When it came to my turn, the best I could do was to say that there were too many reasons why but that if I tried to say any of them I’d burst into tears, and to try and joke that after 26 years what I really wanted was to be able to enjoy watching international rugby. Then I started to read the oath, but discovered that I was reading the wrong card. So I had to try and find the right one, and start again. (Pretty sure the oath doesn’t count if you read the wrong one.) All I wanted to do was bolt back to my seat before the waterworks started, or I managed to embarrass myself in some other, completely novel way, but I had to stand in front of the flag, shaking deputy mayor Malcolm Lyall’s hand while the official photographer did his bit. (Did I mention I really hate being photographed? Some people look good in photos. I am not one of them. If I manage to look human – as opposed to the victim of some horribly disfiguring accident, or a weird by-product of a failed foray into genetic engineering by an evil super-villain after a night on magic mushrooms – then I’m doing well.) One of the councillors was someone I know, Murray Lemon – he’s a lovely man, and when I went to shake his hand and take my certificate from him, he just about undid me all over again by smiling and saying “a hug, I think?” and giving me a big bear-hug. Which was lovely, but also another opportunity for me to look like some witless, weeping, wobbling woman. (Tried to think of another w word to add, but thought the better of it. Feel free to mentally insert your own.) I did manage to make it back to my seat, with my certificate of citizenship, my little desk-sized New Zealand flag, and a seedling native tree – a kowhai. Then we watched a brief video statement from the Governor General, sang the national anthem, and were invited to pose for more photos and stay on for supper. Murray came down to chat, and said that the first time he’d been sent to officiate at one of these he’s thought it was a bit of a pain, but that by the end of the night he’d been completely converted – humbled and moved by it all, everyone’s stories, their histories and hopes, and the deep emotional resonance of the whole thing. That this wasn’t something little, or silly, or just a formality to get through so you could get back to your life. But that it was something bigger than that. Something that mattered. Of course he may have just been saying all that to make me feel better – he’s a politician these days, after all – but I like to think I wasn’t the first person to be on the verge of tears the whole way, even if I was the only one that night.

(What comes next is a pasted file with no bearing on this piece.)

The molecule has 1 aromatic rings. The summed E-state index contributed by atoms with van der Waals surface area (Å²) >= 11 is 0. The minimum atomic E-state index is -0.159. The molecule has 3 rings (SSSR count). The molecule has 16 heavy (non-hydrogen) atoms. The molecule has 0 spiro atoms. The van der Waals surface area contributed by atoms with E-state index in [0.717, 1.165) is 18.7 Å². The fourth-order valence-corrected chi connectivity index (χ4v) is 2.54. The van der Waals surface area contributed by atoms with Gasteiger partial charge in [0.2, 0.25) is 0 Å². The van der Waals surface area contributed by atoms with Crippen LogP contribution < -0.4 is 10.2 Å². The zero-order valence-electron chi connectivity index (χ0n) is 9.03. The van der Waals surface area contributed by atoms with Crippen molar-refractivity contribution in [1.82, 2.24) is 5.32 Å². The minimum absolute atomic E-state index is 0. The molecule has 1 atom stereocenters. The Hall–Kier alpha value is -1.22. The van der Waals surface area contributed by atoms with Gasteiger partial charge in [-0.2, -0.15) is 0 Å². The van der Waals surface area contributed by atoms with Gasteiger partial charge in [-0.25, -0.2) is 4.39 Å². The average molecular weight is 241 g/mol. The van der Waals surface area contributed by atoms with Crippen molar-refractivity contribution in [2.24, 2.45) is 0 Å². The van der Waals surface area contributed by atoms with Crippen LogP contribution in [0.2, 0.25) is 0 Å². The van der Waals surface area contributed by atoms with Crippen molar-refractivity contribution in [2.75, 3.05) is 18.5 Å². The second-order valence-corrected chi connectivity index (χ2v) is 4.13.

To celebrate, Stewart bought me a gift – a symbolic adoption of a kakapo called Waikawa. Couldn’t have been more perfect – I have been hopelessly in love with Kakapo since the first time I heard of their existence. They’re one of the reasons I came to live in New Zealand.
Two improbable flightless birds, in deep green. Here’s looking at you, Waikawa.